Get in the conversation! Click here to leave a comment on the site.
The post Why I Now Appreciate Years of Pain and How Gratitude Healed My Life appeared first on Tiny Buddha.
How to Be Whole on Your Own and How This Strengthens Your Relationships
“Only through our connectedness to others can we really know and enhance the self. And only through working on the self can we begin to enhance our connectedness to others.” ~Harriet Lerner
Three decades ago, I married the man with whom I knew I would spend the rest of my life. We each had a rough childhood and had learned a lot about surviving, defending, and protecting ourselves. However, we did not know much about how to maintain a successful relationship.
We took numerous classes on communication, learned to fight fair, and filled our goodwill bank accounts with lots of positive actions. However, despite our best efforts, something was still missing.
There were times that the relationship felt smothering, and new types of problems kept arising. I got sick of saying “we” all of the time instead of “I.” Once when I was sick and slept in a different room, I was equally fascinated and worried by how much I enjoyed being by myself.
Yes, we had learned to reconnect, to repair our troubles, and to deepen our intimacy. However, we had not yet figured out the crucial step necessary for keeping your relationship healthy.
When it comes to love, we have two essential tasks. One, as most of us know, is to learn the skills and practices that allow relationships to thrive. The other lesson is less familiar to most people, but it is even more important. We must also learn how to love ourselves.
By self-love, I do not refer to the type of vanity that is fed by money, power, influence, a gym-toned body, and the admiration of others. What I mean is the kind of love that leads to self-care, not only of our physical health but also of our minds and hearts.
It’s the kind of love that creates for ourselves the time and space to develop and to use our talents. It’s the kind of love that frees us to discover and to foster our true purpose in life.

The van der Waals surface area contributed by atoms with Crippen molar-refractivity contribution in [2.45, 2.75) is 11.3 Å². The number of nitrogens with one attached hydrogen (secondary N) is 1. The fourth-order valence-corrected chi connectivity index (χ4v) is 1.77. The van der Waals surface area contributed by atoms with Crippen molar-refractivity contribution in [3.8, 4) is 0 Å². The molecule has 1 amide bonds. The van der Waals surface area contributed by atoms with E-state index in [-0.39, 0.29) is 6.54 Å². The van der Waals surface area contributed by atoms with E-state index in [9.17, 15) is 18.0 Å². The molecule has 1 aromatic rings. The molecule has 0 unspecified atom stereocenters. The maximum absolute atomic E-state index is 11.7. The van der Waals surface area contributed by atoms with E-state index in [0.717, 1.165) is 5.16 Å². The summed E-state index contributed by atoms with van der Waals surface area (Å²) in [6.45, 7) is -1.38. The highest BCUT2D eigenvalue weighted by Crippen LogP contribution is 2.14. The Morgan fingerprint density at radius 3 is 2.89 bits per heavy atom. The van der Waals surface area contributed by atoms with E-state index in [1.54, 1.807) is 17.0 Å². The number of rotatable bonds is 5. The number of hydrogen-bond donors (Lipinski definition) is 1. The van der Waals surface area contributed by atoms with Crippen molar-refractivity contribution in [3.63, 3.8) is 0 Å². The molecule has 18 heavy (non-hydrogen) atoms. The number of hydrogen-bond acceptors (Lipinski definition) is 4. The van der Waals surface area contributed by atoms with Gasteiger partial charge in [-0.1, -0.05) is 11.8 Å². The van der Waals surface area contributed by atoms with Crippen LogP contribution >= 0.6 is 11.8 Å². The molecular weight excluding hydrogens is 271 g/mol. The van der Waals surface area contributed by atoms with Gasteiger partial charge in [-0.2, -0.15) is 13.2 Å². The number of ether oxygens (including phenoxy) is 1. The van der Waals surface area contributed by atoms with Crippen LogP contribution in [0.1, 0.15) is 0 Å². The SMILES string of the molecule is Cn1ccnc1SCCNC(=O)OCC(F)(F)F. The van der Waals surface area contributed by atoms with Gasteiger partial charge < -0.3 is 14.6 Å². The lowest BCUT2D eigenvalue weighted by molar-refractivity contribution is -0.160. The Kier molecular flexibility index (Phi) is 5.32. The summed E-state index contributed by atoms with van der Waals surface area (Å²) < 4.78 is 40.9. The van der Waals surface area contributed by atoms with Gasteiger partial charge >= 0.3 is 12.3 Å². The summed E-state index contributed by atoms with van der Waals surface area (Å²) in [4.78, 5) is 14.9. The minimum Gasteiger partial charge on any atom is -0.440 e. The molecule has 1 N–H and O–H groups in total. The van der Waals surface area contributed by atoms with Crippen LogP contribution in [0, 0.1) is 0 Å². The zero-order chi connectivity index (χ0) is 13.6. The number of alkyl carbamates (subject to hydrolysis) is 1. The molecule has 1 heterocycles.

To become truly wholehearted in our loving, we have to look at when we have acted in a “half-hearted” manner and when have we been “closed-hearted.” Also, we have to examine when it is that we have responded in a “hard-hearted” way.
Our biggest challenge is to achieve the “whole” in wholehearted. In order to love anyone in a wholehearted way, we need to make ourselves whole first. We must integrate the two forces—the “me” and the “we.”
Let me be clear about the three things that are not wholeness:
- A constant state of happiness
- An ongoing state of acceptance, love, and balance
- A perpetual feeling of well-being
Wholeness truly means accepting “the whole enchilada.” The hard, the sad, the mad, the scared, and the glad are all parts of you. The gratitude and the resentment together make you whole.
Your acceptance of all the pieces of yourself makes you whole. Here are five practices that can each help us find our wholeness.
1. Spend quality time with yourself.
I once heard someone say that spending time with yourself is the greatest practice you can do, and I didn’t understand at the time what the speaker meant.
While alone, I always felt like I was “by myself.” I mistook being alone for loneliness. It took me years to discover the pleasure of walking in nature, exploring an art museum, or hanging out at a farmer’s market loving my own company as much as with another person.
2. Each day, check to make sure your self-esteem is balanced by your self-criticism.